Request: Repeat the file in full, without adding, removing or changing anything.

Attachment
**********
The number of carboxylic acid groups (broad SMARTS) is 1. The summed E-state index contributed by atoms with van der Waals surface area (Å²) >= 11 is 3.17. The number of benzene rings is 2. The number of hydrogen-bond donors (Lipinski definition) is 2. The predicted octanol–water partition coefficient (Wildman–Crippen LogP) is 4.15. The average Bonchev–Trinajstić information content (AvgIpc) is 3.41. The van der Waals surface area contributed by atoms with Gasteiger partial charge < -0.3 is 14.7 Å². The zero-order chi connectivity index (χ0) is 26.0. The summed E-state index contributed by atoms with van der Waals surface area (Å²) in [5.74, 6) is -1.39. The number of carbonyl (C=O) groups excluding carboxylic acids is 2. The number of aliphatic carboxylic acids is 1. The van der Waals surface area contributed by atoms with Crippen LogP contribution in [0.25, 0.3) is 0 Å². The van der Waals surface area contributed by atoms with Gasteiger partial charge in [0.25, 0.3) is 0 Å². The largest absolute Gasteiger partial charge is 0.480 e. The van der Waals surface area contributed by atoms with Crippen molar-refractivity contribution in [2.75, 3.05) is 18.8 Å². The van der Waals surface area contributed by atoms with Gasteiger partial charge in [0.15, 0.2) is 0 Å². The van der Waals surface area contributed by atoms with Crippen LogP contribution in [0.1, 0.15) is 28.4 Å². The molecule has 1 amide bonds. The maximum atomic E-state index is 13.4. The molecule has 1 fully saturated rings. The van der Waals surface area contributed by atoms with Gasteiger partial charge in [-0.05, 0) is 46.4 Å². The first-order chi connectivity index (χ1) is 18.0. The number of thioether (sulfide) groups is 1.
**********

The number of carboxylic acid groups (broad SMARTS) is 1. The summed E-state index contributed by atoms with van der Waals surface area (Å²) >= 11 is 3.17. The number of benzene rings is 2. The number of hydrogen-bond donors (Lipinski definition) is 2. The predicted octanol–water partition coefficient (Wildman–Crippen LogP) is 4.15. The average Bonchev–Trinajstić information content (AvgIpc) is 3.41. The van der Waals surface area contributed by atoms with Gasteiger partial charge < -0.3 is 14.7 Å². The zero-order chi connectivity index (χ0) is 26.0. The summed E-state index contributed by atoms with van der Waals surface area (Å²) in [5.74, 6) is -1.39. The number of carbonyl (C=O) groups excluding carboxylic acids is 2. The number of aliphatic carboxylic acids is 1. The van der Waals surface area contributed by atoms with Crippen LogP contribution in [0.25, 0.3) is 0 Å². The van der Waals surface area contributed by atoms with Gasteiger partial charge in [0.25, 0.3) is 0 Å². The largest absolute Gasteiger partial charge is 0.480 e. The van der Waals surface area contributed by atoms with Crippen molar-refractivity contribution in [2.75, 3.05) is 18.8 Å². The van der Waals surface area contributed by atoms with Gasteiger partial charge in [0.15, 0.2) is 0 Å². The van der Waals surface area contributed by atoms with Crippen LogP contribution in [0.1, 0.15) is 28.4 Å². The molecule has 1 amide bonds. The maximum atomic E-state index is 13.4. The molecule has 1 fully saturated rings. The van der Waals surface area contributed by atoms with Gasteiger partial charge in [-0.05, 0) is 46.4 Å². The first-order chi connectivity index (χ1) is 18.0. The number of thioether (sulfide) groups is 1.